Premiering in September of 2006, the weekly NBC television series Heroes was an immediate commercial and critical hit, lasting four successful seasons. Heroes follows a group of interrelated characters who discover they have superhuman powers, with each successive episode exploring how these people react to and utilize their powers for good or for evil. This collection of essays explores a variety of issues surrounding Heroes, examining the series’ content, marketing and reception. Also investigated is the show’s fusion of “cult” and mainstream elements of television, analyzing its ability to combine so-called lowbrow elements (comic books and superheroes) with a high-quality television form prizing such factors as moral ambiguity and depth of characterization—and what this blending process suggests about the current hybrid state of genre television, and about the medium as a whole.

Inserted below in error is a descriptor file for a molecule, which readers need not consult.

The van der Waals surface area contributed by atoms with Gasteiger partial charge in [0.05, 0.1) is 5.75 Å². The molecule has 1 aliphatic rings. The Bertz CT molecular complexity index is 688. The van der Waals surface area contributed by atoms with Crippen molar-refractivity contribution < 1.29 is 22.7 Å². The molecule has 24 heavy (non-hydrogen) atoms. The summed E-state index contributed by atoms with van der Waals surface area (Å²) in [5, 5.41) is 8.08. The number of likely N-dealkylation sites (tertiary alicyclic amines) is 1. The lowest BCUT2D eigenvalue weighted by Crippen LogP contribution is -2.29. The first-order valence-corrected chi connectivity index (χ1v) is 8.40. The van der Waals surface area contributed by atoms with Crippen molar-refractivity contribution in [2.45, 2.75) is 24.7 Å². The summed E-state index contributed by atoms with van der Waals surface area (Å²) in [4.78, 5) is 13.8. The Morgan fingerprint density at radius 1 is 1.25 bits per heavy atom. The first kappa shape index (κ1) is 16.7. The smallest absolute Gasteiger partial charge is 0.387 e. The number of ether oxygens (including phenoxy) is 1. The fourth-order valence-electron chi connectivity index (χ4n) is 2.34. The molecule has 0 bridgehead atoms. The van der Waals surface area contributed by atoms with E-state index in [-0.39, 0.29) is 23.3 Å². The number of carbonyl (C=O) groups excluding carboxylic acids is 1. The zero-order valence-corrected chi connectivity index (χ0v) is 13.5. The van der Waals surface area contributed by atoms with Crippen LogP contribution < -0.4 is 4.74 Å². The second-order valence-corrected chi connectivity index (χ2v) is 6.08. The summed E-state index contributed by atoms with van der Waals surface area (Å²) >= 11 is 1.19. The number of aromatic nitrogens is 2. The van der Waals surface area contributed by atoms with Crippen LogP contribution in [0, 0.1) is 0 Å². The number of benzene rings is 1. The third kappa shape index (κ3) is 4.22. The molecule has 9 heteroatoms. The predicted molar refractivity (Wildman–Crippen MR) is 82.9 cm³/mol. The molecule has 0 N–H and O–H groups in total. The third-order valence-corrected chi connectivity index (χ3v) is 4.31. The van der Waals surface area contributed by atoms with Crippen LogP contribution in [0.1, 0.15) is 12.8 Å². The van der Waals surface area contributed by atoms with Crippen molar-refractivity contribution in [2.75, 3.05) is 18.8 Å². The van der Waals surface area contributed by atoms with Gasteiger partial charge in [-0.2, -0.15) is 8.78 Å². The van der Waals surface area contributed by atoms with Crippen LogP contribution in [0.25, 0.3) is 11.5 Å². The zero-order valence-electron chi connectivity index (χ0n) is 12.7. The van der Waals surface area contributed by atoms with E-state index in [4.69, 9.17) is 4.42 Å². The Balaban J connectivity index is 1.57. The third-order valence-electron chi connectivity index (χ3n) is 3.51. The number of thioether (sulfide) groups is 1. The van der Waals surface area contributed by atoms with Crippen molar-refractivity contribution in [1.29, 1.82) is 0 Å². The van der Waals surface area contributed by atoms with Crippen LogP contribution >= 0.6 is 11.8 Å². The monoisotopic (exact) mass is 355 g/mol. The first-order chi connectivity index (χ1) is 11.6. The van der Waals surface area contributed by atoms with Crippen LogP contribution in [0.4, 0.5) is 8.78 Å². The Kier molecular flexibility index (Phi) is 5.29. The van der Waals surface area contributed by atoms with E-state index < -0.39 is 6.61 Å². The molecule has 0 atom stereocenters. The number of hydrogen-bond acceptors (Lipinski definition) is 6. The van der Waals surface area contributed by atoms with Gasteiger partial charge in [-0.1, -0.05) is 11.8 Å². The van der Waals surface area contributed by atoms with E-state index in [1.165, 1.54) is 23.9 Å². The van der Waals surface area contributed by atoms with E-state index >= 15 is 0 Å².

|Number of pages||275|
|Publication status||Published - 1 Jan 2012|